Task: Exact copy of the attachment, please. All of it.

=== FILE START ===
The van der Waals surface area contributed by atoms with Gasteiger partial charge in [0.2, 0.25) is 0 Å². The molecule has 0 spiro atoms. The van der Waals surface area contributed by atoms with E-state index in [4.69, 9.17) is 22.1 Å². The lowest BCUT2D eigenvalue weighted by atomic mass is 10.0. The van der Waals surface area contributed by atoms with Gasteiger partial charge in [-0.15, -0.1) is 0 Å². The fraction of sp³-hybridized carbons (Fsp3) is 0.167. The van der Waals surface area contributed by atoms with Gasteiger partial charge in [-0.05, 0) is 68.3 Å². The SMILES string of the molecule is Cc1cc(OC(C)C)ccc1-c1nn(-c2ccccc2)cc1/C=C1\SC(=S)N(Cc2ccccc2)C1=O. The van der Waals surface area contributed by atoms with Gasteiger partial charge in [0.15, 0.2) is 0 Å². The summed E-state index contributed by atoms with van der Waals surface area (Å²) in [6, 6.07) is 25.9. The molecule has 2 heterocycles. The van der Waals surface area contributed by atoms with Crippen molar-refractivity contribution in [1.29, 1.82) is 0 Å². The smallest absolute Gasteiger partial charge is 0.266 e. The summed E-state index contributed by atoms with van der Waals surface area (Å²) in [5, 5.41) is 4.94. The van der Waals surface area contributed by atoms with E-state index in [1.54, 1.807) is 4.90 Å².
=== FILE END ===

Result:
The van der Waals surface area contributed by atoms with Gasteiger partial charge in [0.2, 0.25) is 0 Å². The molecule has 0 spiro atoms. The van der Waals surface area contributed by atoms with E-state index in [4.69, 9.17) is 22.1 Å². The lowest BCUT2D eigenvalue weighted by atomic mass is 10.0. The van der Waals surface area contributed by atoms with Gasteiger partial charge in [-0.15, -0.1) is 0 Å². The fraction of sp³-hybridized carbons (Fsp3) is 0.167. The van der Waals surface area contributed by atoms with Gasteiger partial charge in [-0.05, 0) is 68.3 Å². The SMILES string of the molecule is Cc1cc(OC(C)C)ccc1-c1nn(-c2ccccc2)cc1/C=C1\SC(=S)N(Cc2ccccc2)C1=O. The van der Waals surface area contributed by atoms with Gasteiger partial charge in [0.15, 0.2) is 0 Å². The summed E-state index contributed by atoms with van der Waals surface area (Å²) in [6, 6.07) is 25.9. The molecule has 2 heterocycles. The van der Waals surface area contributed by atoms with Crippen molar-refractivity contribution in [1.29, 1.82) is 0 Å². The smallest absolute Gasteiger partial charge is 0.266 e. The summed E-state index contributed by atoms with van der Waals surface area (Å²) in [5, 5.41) is 4.94. The van der Waals surface area contributed by atoms with E-state index in [1.54, 1.807) is 4.90 Å².